Excuses. Excuses. Believable and Some Not So

Excuses. Excuses. Some believable. Some not

I just read an amusing article entitled “21 Believable Excuses For When You Need To Flake On Plans.” My question: who needs an arsenal of 21 excuses? I mean one or two, OK. Maybe three. But 21? Who is that busy? Who has that many appointments, social or other, requiring a person to stockpile excuses like toilet paper in a pandemic?

Believable Excuses

Now, seriously, I sympathize and understand. We’re all feeling a little overwhelmed as we re-enter life and society after 15 months of doing nothing more demanding than procrasti-baking! But still, needing 21 excuses lined up in a row, ready to use at a moment’s notice! Honestly! That’s a bit much!

And on the subject of honesty and believability, is your honesty so in doubt that you require assistance formulating “believable” excuses? Are you considered a chronic liar by all who know you? Is a lie detector test required each time you speak to determine your veracity?

Then, to the matter at hand, if you wish to cancel plans you’ve made, why not simply say so?

“Hey, I’m sorry. Although I said I’d join you for High Tea this Thursday, I simply cannot.”


“I’m sorry. I’m just not up to cocktails at the Algonquin round table with dear Dorothy Parker on Tuesday. Another time, cheerio and ta-ta.”

or even

“Do forgive. No offense intended, but I simply cannot attend Friday’s soirée. I’m simply done in. I cannot attend another event where I must apply make-up and make charming chit-chat.”

When my children were young, I used to — legitimately — get out of both dreary obligations and delightful do’s because of their asthma attacks. Those bouts of asthma were, in fact, so frequent that the hospital ER staff and I were on a first-name basis.

After my “kids” grew old enough to drive or Uber to the ER, I sort of missed those shared misery jaunts — and the excuse they provided to avoid certain boring gatherings.

Now that I’m middle-aged, I have accumulated a whole new set of medical reasons for canceling plans. Migraines. A bad back. And the all too frequent lack of a good night’s sleep. When felled by these maddening maladies, my friends and colleagues know I’m not kidding. They share these problems.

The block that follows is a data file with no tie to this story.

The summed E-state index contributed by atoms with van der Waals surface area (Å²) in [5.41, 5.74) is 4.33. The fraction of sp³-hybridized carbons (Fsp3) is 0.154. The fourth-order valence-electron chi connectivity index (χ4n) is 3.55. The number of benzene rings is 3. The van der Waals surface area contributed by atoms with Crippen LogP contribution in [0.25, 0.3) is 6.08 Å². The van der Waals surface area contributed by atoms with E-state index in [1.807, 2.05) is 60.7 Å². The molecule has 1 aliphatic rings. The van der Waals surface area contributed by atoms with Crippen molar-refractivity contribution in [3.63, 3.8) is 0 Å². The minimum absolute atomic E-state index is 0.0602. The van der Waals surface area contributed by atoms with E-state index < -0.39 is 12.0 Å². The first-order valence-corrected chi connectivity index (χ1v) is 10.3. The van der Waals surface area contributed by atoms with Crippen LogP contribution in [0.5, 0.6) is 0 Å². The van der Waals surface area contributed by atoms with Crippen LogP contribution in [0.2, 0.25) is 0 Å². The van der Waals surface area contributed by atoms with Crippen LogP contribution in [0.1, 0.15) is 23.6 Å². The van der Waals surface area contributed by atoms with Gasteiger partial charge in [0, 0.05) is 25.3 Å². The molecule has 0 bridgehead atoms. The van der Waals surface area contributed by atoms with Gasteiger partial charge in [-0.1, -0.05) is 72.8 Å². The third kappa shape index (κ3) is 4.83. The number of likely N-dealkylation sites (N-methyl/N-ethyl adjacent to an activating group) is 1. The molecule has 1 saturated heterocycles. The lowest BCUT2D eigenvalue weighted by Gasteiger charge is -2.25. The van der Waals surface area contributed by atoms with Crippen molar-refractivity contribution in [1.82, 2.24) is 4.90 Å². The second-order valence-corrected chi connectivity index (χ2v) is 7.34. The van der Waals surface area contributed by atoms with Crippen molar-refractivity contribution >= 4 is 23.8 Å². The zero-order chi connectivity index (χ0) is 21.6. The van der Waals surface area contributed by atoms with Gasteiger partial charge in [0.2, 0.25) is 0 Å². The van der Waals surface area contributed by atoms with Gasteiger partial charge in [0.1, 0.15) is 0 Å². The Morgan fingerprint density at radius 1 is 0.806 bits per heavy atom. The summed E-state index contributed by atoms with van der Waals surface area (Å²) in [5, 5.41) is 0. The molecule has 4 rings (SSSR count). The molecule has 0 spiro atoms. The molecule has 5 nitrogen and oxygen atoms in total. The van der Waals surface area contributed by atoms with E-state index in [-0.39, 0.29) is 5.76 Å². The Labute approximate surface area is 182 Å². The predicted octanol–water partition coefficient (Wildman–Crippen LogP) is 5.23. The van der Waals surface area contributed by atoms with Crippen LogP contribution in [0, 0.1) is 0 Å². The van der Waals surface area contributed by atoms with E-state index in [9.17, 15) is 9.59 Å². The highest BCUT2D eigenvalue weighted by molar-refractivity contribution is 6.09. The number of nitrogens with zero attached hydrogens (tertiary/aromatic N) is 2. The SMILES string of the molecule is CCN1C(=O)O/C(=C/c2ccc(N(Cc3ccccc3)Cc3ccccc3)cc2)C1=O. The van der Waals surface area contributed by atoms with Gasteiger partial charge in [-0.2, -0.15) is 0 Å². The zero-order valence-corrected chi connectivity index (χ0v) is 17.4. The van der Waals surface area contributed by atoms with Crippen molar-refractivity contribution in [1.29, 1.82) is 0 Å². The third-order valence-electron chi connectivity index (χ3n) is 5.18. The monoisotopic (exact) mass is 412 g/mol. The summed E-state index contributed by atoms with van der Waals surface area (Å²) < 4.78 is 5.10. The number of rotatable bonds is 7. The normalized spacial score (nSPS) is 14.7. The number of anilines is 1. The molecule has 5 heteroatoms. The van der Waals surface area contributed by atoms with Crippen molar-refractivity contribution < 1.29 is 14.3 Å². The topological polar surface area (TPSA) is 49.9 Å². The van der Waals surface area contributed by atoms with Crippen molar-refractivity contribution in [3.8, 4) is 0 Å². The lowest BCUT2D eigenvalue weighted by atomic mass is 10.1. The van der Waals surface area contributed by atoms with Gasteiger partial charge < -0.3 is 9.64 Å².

That’s why the “21 Believable Excuses For When You Need To Flake On Plans” article made me laugh. Are people so devoid of their own pain and suffering that they cannot come with a list of their own excuses?

Or in any case, are they so devoid of imagination that they cannot obfuscate a good excuse or two? Because surely, any excuse is better than Number 8 on the “Believable Excuses” list, which is both gross and guilty of providing TMI (too much information): “I’m vomiting copiously.”

5 Unbelievable Excuses

And so, while I’m no Emily Post, I say if you’re going to lie, do so with style. Do it with flair. A touch of elan. Give your friends and work colleagues something to talk about. Something to rage or feel envious about. Not something blah, believable, and bland.

Not “I’ve got a cold” or Heaven forbid, “I’m got to get a Covid test,” but something bold and audacious. Something like:

  1. “Elon texted and I’m off to Mars.”
  2.  “The President called. It’s all so unexpected but I’m being appointed to the Board of something or other. (Trust me, you can be vague about what board or commission. You’ll have them at “The President called.”)
  3. “I’ve just been approved to fast-track becoming a brain surgeon. Oh, yes, it’s a long-held dream of mine.”
  4.  “The U.S. Olympics Team called and I’m a last-minute sub for the curling team.”
  5.  “So sorry. It’s a double crisis. My kid’s asthma has flared up AND I’ve got a killer migraine.”

And in a pinch, remember there’s always that evergreen line we once teenage girls used when some unwelcome, unwanted, and  pimply Poindexter asked us out for a Friday night date:

“Gee, well, thanks, I’d love to, but gosh, I can’t. I’ve got to wash my hair!”

It’s not particularly novel or believable, but you’ll score points for nostalgia!

2 replies
  1. Mary Mooney
    Mary Mooney says:

    It sure is exhausting. We are on our first trip across country to see my 94 year old mom. It’s wearing us out. My go to line is, “I’m so sorry I can’t come. I already have plans.” No one needs to know that my plans are to sit in my recliner and watch mindless Netflix. Great piece.


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